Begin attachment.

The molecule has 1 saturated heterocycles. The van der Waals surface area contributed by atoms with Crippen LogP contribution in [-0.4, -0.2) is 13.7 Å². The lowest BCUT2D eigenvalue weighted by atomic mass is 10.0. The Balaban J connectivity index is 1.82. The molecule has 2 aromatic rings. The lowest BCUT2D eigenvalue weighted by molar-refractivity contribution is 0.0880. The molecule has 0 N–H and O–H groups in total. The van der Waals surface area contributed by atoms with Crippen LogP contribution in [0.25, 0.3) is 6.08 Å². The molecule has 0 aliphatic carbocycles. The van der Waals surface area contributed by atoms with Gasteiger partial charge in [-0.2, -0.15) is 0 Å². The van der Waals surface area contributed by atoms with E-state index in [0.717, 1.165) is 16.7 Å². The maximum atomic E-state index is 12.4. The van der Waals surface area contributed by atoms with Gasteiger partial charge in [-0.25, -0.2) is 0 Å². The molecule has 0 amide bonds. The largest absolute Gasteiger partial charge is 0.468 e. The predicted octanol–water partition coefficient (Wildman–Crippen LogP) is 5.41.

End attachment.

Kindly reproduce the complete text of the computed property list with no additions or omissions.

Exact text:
The molecule has 1 saturated heterocycles. The van der Waals surface area contributed by atoms with Crippen LogP contribution in [-0.4, -0.2) is 13.7 Å². The lowest BCUT2D eigenvalue weighted by atomic mass is 10.0. The Balaban J connectivity index is 1.82. The molecule has 2 aromatic rings. The lowest BCUT2D eigenvalue weighted by molar-refractivity contribution is 0.0880. The molecule has 0 N–H and O–H groups in total. The van der Waals surface area contributed by atoms with Crippen LogP contribution in [0.25, 0.3) is 6.08 Å². The molecule has 0 aliphatic carbocycles. The van der Waals surface area contributed by atoms with Gasteiger partial charge in [-0.2, -0.15) is 0 Å². The van der Waals surface area contributed by atoms with E-state index in [0.717, 1.165) is 16.7 Å². The maximum atomic E-state index is 12.4. The van der Waals surface area contributed by atoms with Gasteiger partial charge in [-0.25, -0.2) is 0 Å². The molecule has 0 amide bonds. The largest absolute Gasteiger partial charge is 0.468 e. The predicted octanol–water partition coefficient (Wildman–Crippen LogP) is 5.41.